Master Food Preservers: Pickling time

By From page B4 | August 27, 2012

Pickles — sweet, sour, crunchy, chopped, whole, brine, vinegar, fruit, vegetable, meat — whoa, meat?

Yes, any fruit, vegetable or meat preserved in vinegar or brine qualifies as a pickle.

Learn more about pickling at the next free public education class being offered by the Master Food Preservers in El Dorado County. The class, “Pickles, Relishes and Sauerkraut” will be offered on Saturday, July 28 and will be repeated on Thursday, Aug. 2.

Pickling cabbage at home using fermentation and a brine solution results in the tastiest sauerkraut around.

The simple instructions require that salt and cabbage be combined and packed into a suitable container. Keep the mixture under the brine by weighing down the top, check every few days that the brine level does not fall, and wait two to three weeks for the bubbling to stop, indicating that the sauerkraut has fermented properly.

The MFP volunteers at the class explain the entire process thoroughly and instruction sheets list all the steps and necessary equipment.

For those who prefer to indulge in pickled products promptly, the class demonstrators will also show how to prepare fruits and vegetables using vinegar as a preserving agent.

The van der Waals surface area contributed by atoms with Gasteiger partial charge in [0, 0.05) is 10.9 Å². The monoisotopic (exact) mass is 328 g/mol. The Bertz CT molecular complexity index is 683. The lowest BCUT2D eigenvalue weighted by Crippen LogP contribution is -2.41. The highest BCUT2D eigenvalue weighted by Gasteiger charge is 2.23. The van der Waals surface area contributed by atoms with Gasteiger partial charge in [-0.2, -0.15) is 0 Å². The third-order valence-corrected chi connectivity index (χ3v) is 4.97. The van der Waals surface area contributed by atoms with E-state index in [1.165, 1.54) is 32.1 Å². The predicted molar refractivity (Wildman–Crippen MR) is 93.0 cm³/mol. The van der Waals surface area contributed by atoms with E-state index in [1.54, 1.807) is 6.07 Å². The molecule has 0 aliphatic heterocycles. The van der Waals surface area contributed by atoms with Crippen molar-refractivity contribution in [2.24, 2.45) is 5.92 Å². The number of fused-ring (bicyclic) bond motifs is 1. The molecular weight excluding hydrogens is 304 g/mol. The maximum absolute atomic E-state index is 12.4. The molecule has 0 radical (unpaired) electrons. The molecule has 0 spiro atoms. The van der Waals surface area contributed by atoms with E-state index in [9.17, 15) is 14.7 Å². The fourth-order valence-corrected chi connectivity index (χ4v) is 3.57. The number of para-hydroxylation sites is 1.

Always use commercial vinegar preparations with 5 percent acidity (also known as 50 grain) or higher.

The acidity level controls the safety of the food, so never dilute or reduce the vinegar in a recipe. Most pickling recipes call for salt. Although any salt may be used, to keep the finished product looking the best, use canning or pickling salt.

Take advantage of sales on produce at the local stores, or use the abundant yield from the family garden to stock up on pickles.

Anyone who has ever shopped for specialty pickles, such as pickled green beans or asparagus knows just how pricey these items can be.

Home pickling not only saves money, but can be a source of pride and fulfillment to those who enjoy serving homemade foods canned without unnecessary chemical additions. And, who can resist creating the best pickles in the whole, wide world?

For questions about safe home food preservation or to schedule a speaker for organizations or clubs on the topics of food safety or food preservation call the Master Food Preservers at 530-621-5506.

For more information be sure to go to the Master Food Preserver Website at Sign up to receive the new Master Food Preservers E-Newsletter at

Should you need assistance or require special accommodations for any of the educational programs contact the Master Food Preservers at 530-621-5502.

Ora Emmerich

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